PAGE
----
I recently learned that a common wedding tradition demonstrates the Biblical concept of covenant. In Genesis 15:9-10 a blood covenant began with sacrificing an animal, splitting it in half on the ground, and leaving a pathway between the halves.  The two parties making a covenant, or commitment to one another, would walk through the middle which was considered holy ground.  In a wedding, family and friends of the bride and groom traditionally sit across the aisle from one another to create a holy ground pathway of the center aisle. This symbolizes the blood covenant. The bride and groom then join right hands, promising everything they are, and everything they possess, in a committed, covenant relationship. They are to leave their families, forsake all others, and become an entirely new thing.

So, in 6 days we will squeeze into our wedding clothes that fit a little better a year ago and we will raise our glasses and cheer kiss! Kiss! My terrible dance moves will come out and we will surely have a fabulous time participating in this holy and timeless moment. And God will create a new and amazing family!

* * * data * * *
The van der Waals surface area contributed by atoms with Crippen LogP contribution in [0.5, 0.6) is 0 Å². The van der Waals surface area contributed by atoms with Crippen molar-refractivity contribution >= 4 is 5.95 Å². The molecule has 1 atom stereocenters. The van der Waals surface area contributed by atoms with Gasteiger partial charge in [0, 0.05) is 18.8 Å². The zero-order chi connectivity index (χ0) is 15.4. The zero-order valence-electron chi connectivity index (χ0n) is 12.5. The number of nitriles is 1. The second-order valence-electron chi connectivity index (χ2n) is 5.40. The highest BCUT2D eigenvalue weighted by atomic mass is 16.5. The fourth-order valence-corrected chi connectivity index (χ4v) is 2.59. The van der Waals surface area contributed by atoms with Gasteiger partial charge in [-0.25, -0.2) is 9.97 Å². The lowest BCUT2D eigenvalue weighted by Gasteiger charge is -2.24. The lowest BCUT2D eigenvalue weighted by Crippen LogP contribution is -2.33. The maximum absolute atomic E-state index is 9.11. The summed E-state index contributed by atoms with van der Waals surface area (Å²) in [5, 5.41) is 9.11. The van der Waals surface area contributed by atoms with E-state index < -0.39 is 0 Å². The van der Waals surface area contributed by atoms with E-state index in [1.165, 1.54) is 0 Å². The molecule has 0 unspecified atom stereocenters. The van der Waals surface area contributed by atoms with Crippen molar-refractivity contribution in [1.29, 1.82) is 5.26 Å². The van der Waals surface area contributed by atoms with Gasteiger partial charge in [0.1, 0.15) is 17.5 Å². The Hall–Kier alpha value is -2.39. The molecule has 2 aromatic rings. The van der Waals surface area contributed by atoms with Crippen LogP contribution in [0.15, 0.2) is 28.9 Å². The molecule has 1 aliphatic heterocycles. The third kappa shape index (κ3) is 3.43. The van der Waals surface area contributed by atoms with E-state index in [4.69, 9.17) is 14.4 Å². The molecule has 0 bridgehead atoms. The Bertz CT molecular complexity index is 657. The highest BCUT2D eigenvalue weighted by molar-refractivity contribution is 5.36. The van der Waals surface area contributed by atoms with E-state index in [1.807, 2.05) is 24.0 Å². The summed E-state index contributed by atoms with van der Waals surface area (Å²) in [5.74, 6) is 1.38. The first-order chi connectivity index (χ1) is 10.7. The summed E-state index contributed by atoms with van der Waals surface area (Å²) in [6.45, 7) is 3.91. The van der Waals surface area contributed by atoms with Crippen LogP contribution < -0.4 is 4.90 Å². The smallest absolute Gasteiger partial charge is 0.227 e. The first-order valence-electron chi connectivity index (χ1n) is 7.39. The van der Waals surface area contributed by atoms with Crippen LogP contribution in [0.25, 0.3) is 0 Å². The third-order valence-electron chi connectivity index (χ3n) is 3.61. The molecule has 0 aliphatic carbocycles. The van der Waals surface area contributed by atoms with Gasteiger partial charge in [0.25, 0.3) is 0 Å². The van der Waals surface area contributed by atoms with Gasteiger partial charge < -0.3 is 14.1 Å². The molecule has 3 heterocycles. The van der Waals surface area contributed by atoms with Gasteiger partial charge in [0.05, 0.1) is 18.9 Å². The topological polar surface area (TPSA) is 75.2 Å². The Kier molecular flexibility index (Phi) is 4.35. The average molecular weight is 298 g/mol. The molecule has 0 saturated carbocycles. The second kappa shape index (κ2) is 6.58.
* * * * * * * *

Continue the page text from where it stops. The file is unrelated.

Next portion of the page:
That’s it from me for the next few weeks. If you want to pursue this line of thinking a little further, consider what it means that we, the church, are called the bride of Christ. Talk about making all things new! Blessings to you, dear friends. Be sure to get my book, Gracious Living, creating a culture of honor, love, and compassion anywhere books are sold.

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Monthly Mashup #6